Anyway, my original point was that I think words can change the world. By consciously saying “fire fighter” instead of “fireman” we made room for women to take up a profession that was dominated by (and still is) men. I think by writing in people of color, we bring about a future for everyone.

  8. 8. Nicole Givens Kurtz

    I am published science fiction author and I am African American. My characters hail from a variety of ethnicities, but my protagonist is an African American female. When I write speculative works I do not set out to produce a “black sf” novel, any more than I set out to produce a “black fantasy” novel, etc.

    To quote Morehouse above “Race doesn’t become a non-issue so much as it becomes INVISIBLE.” Again, when I write Cybil, she’s doing her thing and people react to her as they would anyone else, because in my future, a cyberpunk one, where words are powerful and potent.

    Perhaps “invisible” isn’t the correct term–seamless. Though authors like the great Octavia Butler and Nalo Hopkinson utilize race effectively in their sf works and those authors implore race as a centralized area of contention in their works.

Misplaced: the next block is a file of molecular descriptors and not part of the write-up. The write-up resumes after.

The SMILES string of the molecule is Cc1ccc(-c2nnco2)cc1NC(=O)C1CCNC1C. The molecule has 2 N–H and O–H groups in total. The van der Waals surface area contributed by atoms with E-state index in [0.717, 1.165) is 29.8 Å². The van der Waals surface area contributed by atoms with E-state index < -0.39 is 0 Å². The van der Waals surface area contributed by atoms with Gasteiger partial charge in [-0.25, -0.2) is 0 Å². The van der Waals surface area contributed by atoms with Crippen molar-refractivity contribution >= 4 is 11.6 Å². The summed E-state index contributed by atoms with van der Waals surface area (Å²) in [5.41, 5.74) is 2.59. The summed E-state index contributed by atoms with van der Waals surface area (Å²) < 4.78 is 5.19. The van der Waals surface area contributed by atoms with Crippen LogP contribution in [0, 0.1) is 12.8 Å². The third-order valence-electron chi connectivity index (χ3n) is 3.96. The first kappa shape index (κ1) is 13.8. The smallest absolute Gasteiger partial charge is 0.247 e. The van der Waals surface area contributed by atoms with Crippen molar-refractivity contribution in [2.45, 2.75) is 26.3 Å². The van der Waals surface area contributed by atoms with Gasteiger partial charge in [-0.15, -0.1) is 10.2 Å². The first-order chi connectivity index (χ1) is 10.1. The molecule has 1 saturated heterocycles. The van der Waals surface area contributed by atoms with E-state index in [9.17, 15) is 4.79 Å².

I think race does play a role in my books also, because I am an African American female and my perspection of the world is, excuse the pun, colored by those experiences.

    I think SF/F has always been about now and I have to agree with Morehouse. Series such as STAR TREK and even novels like Bradbury’s FAHRENHEIT 451, discussed the issues plaguing their society at the times but in futuristic settings.

    And right now in our world, ethnicities matter and play a large role in who we are as people and that in turns shapes how we perceive our futures.

  9. 9. Jessie

    I’d like to comment that the central characters as written by women and writers of colour are influenced by their experiences and by their personal biases. It’s reverse snobbery to expect white people not to do the same.
    Secondly can I point out that I love the way Terry Pratchet deals with race and gender.

Author Information

Lyda Morehouse

Lyda Morehouse is the author of the science fiction AngeLINK series. She's won the Shamus and the Philip K. Dick Special Citation for Excellence (aka 2nd place). Her books have also been nominated for the Romantic Times Critics' Choice and preliminary Nebula ballot. She lives in the deep-freeze of Saint Paul, MN with her partner of twenty-odd years, their son, and lots and lots of cats (and fish!) Visit site.